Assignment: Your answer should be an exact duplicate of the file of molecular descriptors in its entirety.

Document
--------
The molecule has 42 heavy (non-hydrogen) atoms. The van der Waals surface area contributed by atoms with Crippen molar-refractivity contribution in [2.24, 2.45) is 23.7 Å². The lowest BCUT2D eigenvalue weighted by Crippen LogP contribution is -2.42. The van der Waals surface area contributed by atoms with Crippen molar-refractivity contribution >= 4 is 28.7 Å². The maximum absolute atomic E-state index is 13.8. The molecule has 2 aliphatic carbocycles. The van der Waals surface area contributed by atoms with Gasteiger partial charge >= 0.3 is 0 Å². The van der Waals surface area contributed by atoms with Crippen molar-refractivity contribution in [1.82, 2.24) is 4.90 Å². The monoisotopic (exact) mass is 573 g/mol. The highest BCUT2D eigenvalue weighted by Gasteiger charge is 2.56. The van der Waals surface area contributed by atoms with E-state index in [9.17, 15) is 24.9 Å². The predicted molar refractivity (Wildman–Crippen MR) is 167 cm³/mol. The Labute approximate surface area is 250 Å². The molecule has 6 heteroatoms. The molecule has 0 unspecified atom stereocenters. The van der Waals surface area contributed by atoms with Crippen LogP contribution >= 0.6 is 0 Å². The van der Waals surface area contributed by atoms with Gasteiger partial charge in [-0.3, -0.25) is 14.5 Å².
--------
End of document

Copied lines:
The molecule has 42 heavy (non-hydrogen) atoms. The van der Waals surface area contributed by atoms with Crippen molar-refractivity contribution in [2.24, 2.45) is 23.7 Å². The lowest BCUT2D eigenvalue weighted by Crippen LogP contribution is -2.42. The van der Waals surface area contributed by atoms with Crippen molar-refractivity contribution >= 4 is 28.7 Å². The maximum absolute atomic E-state index is 13.8. The molecule has 2 aliphatic carbocycles. The van der Waals surface area contributed by atoms with Gasteiger partial charge >= 0.3 is 0 Å². The van der Waals surface area contributed by atoms with Crippen molar-refractivity contribution in [1.82, 2.24) is 4.90 Å². The monoisotopic (exact) mass is 573 g/mol. The highest BCUT2D eigenvalue weighted by Gasteiger charge is 2.56. The van der Waals surface area contributed by atoms with E-state index in [9.17, 15) is 24.9 Å². The predicted molar refractivity (Wildman–Crippen MR) is 167 cm³/mol. The Labute approximate surface area is 250 Å². The molecule has 6 heteroatoms. The molecule has 0 unspecified atom stereocenters. The van der Waals surface area contributed by atoms with Crippen LogP contribution >= 0.6 is 0 Å². The van der Waals surface area contributed by atoms with Gasteiger partial charge in [-0.3, -0.25) is 14.5 Å².